Once the primary operation record is obtained, the mechanism of the present invention gets or creates a function group record with a name corresponding to the function group identifier of the extension element (step 1010). If a function group record is created, the mechanism then associates the function group record with the primary operation record. A primary operation record has a collection of function group records.

Once the function group record is obtained, the mechanism of the present invention makes a determination as to whether a pre operation identifier is present in the extension element (step 1012). If a pre operation identifier is present, the mechanism adds the pre operation identifier to the function group record's set of pre operation identifiers (step 1014) and continues to step 1016. If no pre operation identifier is present, the mechanism makes a determination as to whether a post operation identifier is present in the extension element (step 1016). If the post operation is not present, the process returns to 1004 to retrieve the next extension element. If the post operation is present, the mechanism adds the post operation identifier to the function group record's set of post operation identifiers (step 1018) and the process returns to 1004. More details regarding the operation extension cache structure are discussed in FIG. 12.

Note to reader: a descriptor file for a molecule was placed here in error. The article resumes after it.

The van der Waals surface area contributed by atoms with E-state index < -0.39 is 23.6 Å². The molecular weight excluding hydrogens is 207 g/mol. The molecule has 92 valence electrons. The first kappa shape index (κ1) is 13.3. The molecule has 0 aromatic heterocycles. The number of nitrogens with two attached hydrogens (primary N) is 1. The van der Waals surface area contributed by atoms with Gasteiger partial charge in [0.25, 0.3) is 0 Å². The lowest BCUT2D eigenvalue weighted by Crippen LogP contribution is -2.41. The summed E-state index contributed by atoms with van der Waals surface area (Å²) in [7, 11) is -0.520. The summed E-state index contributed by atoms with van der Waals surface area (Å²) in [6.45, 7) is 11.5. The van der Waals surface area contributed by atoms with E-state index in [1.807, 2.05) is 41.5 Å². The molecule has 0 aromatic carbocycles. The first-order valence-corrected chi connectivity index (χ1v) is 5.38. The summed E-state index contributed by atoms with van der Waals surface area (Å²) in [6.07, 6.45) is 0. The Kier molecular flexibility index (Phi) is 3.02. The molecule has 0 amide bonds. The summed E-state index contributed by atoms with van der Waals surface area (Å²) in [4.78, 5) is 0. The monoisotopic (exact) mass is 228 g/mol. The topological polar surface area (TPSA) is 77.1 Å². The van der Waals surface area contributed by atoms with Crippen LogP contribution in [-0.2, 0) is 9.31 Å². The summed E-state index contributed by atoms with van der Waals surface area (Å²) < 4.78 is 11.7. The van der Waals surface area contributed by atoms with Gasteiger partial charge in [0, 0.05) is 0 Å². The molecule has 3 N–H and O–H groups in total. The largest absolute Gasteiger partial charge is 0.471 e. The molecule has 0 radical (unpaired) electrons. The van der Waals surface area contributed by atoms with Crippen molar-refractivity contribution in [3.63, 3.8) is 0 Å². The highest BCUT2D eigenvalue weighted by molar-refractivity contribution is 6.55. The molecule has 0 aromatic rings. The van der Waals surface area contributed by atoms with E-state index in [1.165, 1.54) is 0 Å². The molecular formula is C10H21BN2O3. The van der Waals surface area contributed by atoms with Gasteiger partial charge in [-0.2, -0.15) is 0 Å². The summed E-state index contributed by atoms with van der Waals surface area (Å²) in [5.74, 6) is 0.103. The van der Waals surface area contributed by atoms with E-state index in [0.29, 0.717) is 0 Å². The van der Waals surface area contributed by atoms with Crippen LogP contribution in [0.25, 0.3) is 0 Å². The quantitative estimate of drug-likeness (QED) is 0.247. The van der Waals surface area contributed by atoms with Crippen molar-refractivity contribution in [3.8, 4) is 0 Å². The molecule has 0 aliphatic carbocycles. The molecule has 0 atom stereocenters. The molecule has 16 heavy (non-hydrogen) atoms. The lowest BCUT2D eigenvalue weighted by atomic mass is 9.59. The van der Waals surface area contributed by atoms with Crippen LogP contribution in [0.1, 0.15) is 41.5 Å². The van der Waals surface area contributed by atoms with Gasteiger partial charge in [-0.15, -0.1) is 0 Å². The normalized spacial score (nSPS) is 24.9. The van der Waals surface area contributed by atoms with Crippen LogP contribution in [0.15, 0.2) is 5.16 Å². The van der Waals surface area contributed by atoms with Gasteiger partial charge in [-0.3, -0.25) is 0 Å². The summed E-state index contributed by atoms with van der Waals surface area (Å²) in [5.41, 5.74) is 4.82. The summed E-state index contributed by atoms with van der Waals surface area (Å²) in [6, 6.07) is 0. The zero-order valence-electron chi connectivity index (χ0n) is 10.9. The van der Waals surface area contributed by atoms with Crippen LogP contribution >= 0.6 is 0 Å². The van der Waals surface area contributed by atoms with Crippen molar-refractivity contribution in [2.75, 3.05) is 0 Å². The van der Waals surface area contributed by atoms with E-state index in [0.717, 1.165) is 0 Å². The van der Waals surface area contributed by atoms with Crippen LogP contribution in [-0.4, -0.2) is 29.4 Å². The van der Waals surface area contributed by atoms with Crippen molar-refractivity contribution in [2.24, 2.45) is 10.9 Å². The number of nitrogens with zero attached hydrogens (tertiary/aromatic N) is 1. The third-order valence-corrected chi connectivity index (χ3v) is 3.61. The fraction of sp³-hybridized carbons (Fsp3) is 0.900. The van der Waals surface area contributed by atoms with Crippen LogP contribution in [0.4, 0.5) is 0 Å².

Turning now to FIG. 11, a flowchart of an exemplary process for calculating pre and post operation identifiers for a given primary operation is depicted in accordance with an illustrative embodiment of the present invention. This process describes step 906 in FIG. 9 in further detail. As shown in FIG. 11, the process begins when the primary operation is invoked to calculate pre and post operation identifiers (step 1102).